That gives oil and other lubricants enough time to coat moving parts in the engine and transmission, she said. Modern vehicles also warm-up faster and pollute less while being driven at reduced speeds for the first few miles before reaching operating temperature. Back To Top^
On November 2 at the SEMA Show in Las Vegas, NV, U.S. Marshals seized alleged counterfeit aftermarket automotive parts being displayed and sold by six Chinese vendors. The parts infringed on patents and trademarks on products sold by Jeep accessory manufacturer Omix-ADA, which worked directly with SEMA to shut down the alleged counterfeiters.
The raids brought fresh attention to a growing problem in the automotive aftermarket industry: counterfeit and knock-off products.
Although it was big news during the show, industry insiders say the issue of counterfeit parts is hardly breaking news. Following the raids at the SEMA Show, Omix-ADA released an official statement:
“The company views counterfeiting and infringement as a serious and widespread problem in the aftermarket industry and one that can be combated through proper legal channels, and would encourage other members of the aftermarket industry to follow a similar path.”
A Spokesperson for Aeromotive has also seen an increase in counterfeited products, stating:
“The counterfeit product issue is growing,” he said. “It’s not just growing in volume with certain components, it’s growing with more components.”
Counterfeit and knock-off are often used interchangeably; however, there’s a difference.
A knock-off part typically uses patented designs and technology, but usually stop short of using the original part’s name or logo. It is not sold as the original part.
Counterfeit products are usually passed off as the originals they copy, and are designed to intentionally confuse a customer.
The issue of counterfeit parts isn’t just about corporate patents and trademarks. Counterfeit parts can under-perform, wear out prematurely, and outright fail. It can become a financial and safety issue for consumers who purchase the wrong parts.
You can have problems with not just the product not functioning properly, but you can have a fire.
SEMA offered tips on how consumers can avoid counterfeit parts. The organization stressed the importance of purchasing only from reputable companies and authorized web retailers. SEMA has urged its member companies to provide a list of authorized dealers, but recommends buyers contact the manufacturer if there’s any doubt about the authenticity of a product.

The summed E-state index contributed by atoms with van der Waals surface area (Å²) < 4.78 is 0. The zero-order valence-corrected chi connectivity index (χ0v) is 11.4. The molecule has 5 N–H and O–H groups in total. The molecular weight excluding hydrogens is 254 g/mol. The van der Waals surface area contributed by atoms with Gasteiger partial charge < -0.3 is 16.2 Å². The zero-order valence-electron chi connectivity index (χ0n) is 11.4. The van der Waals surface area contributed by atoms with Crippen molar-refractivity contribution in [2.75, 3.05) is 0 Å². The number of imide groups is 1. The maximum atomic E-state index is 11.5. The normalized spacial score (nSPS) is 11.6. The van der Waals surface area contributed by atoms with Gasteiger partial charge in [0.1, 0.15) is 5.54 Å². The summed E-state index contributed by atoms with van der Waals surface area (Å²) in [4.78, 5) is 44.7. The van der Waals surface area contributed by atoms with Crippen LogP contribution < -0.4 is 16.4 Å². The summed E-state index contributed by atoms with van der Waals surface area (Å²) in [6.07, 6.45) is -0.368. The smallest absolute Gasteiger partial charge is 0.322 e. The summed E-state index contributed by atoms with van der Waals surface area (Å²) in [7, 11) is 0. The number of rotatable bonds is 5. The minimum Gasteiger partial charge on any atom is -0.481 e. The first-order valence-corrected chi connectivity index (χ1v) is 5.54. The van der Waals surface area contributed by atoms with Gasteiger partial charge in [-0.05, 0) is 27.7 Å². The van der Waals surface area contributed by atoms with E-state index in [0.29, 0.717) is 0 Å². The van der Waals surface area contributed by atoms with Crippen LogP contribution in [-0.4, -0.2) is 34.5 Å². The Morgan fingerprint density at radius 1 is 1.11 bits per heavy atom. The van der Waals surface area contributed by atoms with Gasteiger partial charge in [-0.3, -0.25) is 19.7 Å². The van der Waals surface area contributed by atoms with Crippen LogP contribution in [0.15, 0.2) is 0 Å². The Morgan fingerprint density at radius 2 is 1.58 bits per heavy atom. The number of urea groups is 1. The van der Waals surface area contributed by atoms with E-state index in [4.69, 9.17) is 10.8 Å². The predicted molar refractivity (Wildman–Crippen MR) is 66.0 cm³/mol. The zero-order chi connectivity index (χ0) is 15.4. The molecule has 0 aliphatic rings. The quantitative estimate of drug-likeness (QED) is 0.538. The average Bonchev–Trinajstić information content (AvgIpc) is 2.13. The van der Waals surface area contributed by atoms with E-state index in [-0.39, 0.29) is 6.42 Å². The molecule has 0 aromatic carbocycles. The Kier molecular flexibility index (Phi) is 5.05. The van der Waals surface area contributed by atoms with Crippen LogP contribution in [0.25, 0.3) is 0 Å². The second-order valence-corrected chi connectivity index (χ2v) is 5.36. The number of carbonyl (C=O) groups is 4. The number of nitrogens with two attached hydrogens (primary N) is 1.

Purchasing through reputed sales channels can reduce the risk of getting stuck with a counterfeit product,” a SEMA spokesperson said. “If the retailer is new or not well known, consumers should feel comfortable reaching out to the manufacturer to see whether their products are sold through that channel. It is better to take this step and confirm authenticity than to get stuck with a knock-off of inferior quality.”
Finally, compare prices before buying. If the price of a product is significantly lower through one distributor, you should be suspicious and do some further homework.
For its part, the aftermarket industry is also taking steps to make it harder for counterfeiters to succeed.
“SEMA encourages all our members to register their intellectual property with the appropriate government agencies,” SEMA said in an email statement. “New and useful inventions should be protected with patents. Brand names and logos should be registered as trademarks. When the company encounters a counterfeiting situation, it will be in a position to enforce its rights if it has taken these steps ahead of time.”
Many proactive companies have heeded that advice.
You can also look for legitimate aftermarket companies, like Omix-ADA, to aggressively enforce their rights. Although two companies were served subpoenas and shut down during the SEMA Show raid and four more companies received subpoenas and were shut down at the nearby AAPEX Show. Back To Top^
Do you have the transmission fluid periodically replaced in your car? If not, you should!
Some cars are more difficult than others to do this on, as they don't have dip sticks, and require special equipment to remove and replace the fluid with the correct amount
Transmission fluid doesn't need to be changed as often as engine oil, but should be done on a regular basis. Your owners manual should have information on when it should be done.
One important thing to remember is that not all cars take the same fluid. On a lot of models, it's imperative to use original equipment fluid (for that vehicle) to prevent expensive transmission issues in the future.
There are several different ways to service transmissions. One way is to hook up a special machine to the cooler lines that removes all the transmission fluid, and replaces it with new fluid. This method is commonly used in the above mentioned vehicles that don't have dip sticks for checking the fluid level. This method replaces all the fluid, but is usually the most expensive way.